I think someone's stealing our birds

in The Ink Well3 months ago
For someone who sucked at everything, Joey was becoming too confident. He had come up with a story while everyone was digging their teeth into the sweet, yellow corn, waiting for the apple pie Mama would serve in a few minutes.



"I think someone's 'tealing our birds."

Joey was a lazy child. Their mother had said that among the three boys she pushed out on the barn floor, Joey was the laziest. He was the child who caught the flu at 7 days old and was too weak to fight it, she did the fighting for him, having to travel long distances on a bicycle to get him treated at a hospital. He was the child who wouldn't grow any teeth till he was almost three years old. Now whenever he spoke, he fought with his teeth, causing the letters like 's' to be pronounced as 'z'. Andrew hated it whenever he spoke.

Papa, the calm-headed man who only had words to say when they were important had only looked up at Joey, wiped the corners of his mouth, and rose to wash his hands. Andrew knew Papa wasn't proud of Joey even if he never said anything bad about him, Mama said so.

When Mama returned with the pie, Andrew could see her eyes dart to and fro the room, resting briefly on the chair Papa had just risen from before gazing at the door to the room they both shared. She dropped the pie, made to move over to the room, then turned again to the two boys.

"Where's your Papa?" She wasn't referring to anyone in particular, but Andrew was one who always had a ready response at his lips.

"He left after Joey said someone's stealing our birds."

Mama's eyes collided with Joey's. She shook her head in that "I'm disappointed in you" manner then stormed out to fetch Papa. She couldn't make him come back to the table.

That night after dinner, Andrew saw that Joey rose just after Papa and did his lazy walk after him. He stretched his head this way and that but couldn't see where they were heading so he pushed the iron chair creating a shrill, scraping noise, and made to follow after them but Mama walked in and without commenting on the two missing heads at the table, chided him to sit back down and finish his food.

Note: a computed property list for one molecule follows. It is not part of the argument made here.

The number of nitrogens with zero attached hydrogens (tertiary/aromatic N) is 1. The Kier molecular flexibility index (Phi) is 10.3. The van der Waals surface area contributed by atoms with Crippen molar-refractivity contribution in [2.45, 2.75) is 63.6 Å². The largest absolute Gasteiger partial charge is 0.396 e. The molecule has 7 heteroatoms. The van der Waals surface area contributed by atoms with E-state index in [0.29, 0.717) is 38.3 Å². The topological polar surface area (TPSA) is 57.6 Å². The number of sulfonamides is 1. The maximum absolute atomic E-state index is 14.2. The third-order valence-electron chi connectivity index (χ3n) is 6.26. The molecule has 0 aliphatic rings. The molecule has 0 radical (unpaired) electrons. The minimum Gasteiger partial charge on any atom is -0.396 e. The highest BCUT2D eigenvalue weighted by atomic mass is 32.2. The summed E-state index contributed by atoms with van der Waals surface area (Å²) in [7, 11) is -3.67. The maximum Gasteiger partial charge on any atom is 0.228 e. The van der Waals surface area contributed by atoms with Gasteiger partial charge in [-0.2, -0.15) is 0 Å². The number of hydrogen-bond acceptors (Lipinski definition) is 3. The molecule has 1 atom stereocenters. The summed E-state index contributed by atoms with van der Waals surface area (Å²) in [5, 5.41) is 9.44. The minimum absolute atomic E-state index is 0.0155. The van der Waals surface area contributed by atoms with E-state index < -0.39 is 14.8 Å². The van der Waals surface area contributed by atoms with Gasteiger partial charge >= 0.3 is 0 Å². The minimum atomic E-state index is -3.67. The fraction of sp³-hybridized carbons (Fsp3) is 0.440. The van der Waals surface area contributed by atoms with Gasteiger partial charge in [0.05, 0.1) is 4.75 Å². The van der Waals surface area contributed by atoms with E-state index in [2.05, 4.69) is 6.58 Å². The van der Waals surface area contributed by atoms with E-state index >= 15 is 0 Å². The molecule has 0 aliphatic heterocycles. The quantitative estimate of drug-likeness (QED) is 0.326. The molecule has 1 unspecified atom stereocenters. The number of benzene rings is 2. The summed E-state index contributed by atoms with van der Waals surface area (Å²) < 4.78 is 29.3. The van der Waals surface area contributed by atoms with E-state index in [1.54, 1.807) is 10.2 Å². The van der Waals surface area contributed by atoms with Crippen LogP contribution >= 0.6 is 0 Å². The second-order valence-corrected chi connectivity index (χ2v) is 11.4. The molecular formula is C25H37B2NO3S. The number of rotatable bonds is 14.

When the lights were out and he was sure everyone was curled up in their straw beds with Mama's knitted blankets over their heads, Andrew pulled a sweater over his head, tiptoeing to get the small flashlight Mark had left him before packing up for Oxford and making his way through the small bedroom he had been given because he complained a year ago that Joey's snore kept him awake half of the night.

Andrew hated the insects, they must have been so creepy to decide they would gist only at night, causing a nuisance where people should be asleep. As he made his way to the barn, he reflected on what Joey had asked him the morning before.

"What if someone's stealing our birds? When I checked for Danny's chick boy, he was gone."

Andrew had made his usual snickering sounds and ugly faces at Joey, if he didn't despise his older brother for anything, he despised him for giving human names to all the chicks they ever had.

He wasn't sure but he thought he heard voices in the barn, he quickened his footsteps, careful not to turn his torchlight on until he was at the door. The door flung open before he touched it bringing a sharp sting to his jaw as a pair of big palms collided with them and then dragged at his sweater.

"How dare you Andrew, how dare you betray this family!"

It was Papa, with Joey lurking somewhere behind him. After two rounds of smacking from both Papa and Mama, Andrew was allowed to the table at dinnertime for his first meal. Joey was silent as usual, picking at his food and throwing out the onions, Mama did not chide him, and Papa did not leave the table.